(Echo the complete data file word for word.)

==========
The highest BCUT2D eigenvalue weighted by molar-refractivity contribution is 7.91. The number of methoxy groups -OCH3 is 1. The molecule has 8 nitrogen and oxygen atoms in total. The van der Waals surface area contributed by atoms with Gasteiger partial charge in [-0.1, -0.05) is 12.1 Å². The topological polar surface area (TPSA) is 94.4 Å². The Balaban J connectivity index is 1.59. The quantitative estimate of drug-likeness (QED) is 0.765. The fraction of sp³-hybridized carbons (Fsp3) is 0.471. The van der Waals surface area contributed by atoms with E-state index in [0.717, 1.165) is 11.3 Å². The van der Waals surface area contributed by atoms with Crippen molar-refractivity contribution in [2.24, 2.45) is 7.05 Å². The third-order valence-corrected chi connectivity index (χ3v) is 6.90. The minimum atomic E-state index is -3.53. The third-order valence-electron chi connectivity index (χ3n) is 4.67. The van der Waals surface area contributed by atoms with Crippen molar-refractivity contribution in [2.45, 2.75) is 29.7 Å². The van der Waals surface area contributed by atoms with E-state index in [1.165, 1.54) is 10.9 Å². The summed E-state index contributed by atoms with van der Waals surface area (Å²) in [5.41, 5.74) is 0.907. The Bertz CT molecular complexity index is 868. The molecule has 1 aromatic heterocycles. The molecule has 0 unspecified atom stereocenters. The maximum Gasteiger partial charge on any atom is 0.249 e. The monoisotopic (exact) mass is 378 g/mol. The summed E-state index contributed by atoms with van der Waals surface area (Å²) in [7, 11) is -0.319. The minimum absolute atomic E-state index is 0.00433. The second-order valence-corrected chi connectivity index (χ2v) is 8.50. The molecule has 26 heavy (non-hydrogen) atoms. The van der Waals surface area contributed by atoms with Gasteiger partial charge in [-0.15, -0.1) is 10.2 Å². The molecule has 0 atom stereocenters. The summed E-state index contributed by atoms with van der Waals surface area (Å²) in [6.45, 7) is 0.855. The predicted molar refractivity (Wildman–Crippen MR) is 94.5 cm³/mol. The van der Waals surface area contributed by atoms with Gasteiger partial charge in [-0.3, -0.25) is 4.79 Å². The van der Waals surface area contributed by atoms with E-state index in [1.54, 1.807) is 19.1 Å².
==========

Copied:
The highest BCUT2D eigenvalue weighted by molar-refractivity contribution is 7.91. The number of methoxy groups -OCH3 is 1. The molecule has 8 nitrogen and oxygen atoms in total. The van der Waals surface area contributed by atoms with Gasteiger partial charge in [-0.1, -0.05) is 12.1 Å². The topological polar surface area (TPSA) is 94.4 Å². The Balaban J connectivity index is 1.59. The quantitative estimate of drug-likeness (QED) is 0.765. The fraction of sp³-hybridized carbons (Fsp3) is 0.471. The van der Waals surface area contributed by atoms with E-state index in [0.717, 1.165) is 11.3 Å². The van der Waals surface area contributed by atoms with Crippen molar-refractivity contribution in [2.24, 2.45) is 7.05 Å². The third-order valence-corrected chi connectivity index (χ3v) is 6.90. The minimum atomic E-state index is -3.53. The third-order valence-electron chi connectivity index (χ3n) is 4.67. The van der Waals surface area contributed by atoms with Crippen molar-refractivity contribution in [2.45, 2.75) is 29.7 Å². The van der Waals surface area contributed by atoms with E-state index in [1.165, 1.54) is 10.9 Å². The summed E-state index contributed by atoms with van der Waals surface area (Å²) in [5.41, 5.74) is 0.907. The Bertz CT molecular complexity index is 868. The molecule has 1 aromatic heterocycles. The molecule has 0 unspecified atom stereocenters. The maximum Gasteiger partial charge on any atom is 0.249 e. The monoisotopic (exact) mass is 378 g/mol. The summed E-state index contributed by atoms with van der Waals surface area (Å²) in [7, 11) is -0.319. The minimum absolute atomic E-state index is 0.00433. The second-order valence-corrected chi connectivity index (χ2v) is 8.50. The molecule has 26 heavy (non-hydrogen) atoms. The van der Waals surface area contributed by atoms with Gasteiger partial charge in [-0.15, -0.1) is 10.2 Å². The molecule has 0 atom stereocenters. The summed E-state index contributed by atoms with van der Waals surface area (Å²) in [6.45, 7) is 0.855. The predicted molar refractivity (Wildman–Crippen MR) is 94.5 cm³/mol. The van der Waals surface area contributed by atoms with Gasteiger partial charge in [-0.3, -0.25) is 4.79 Å². The van der Waals surface area contributed by atoms with E-state index in [1.54, 1.807) is 19.1 Å².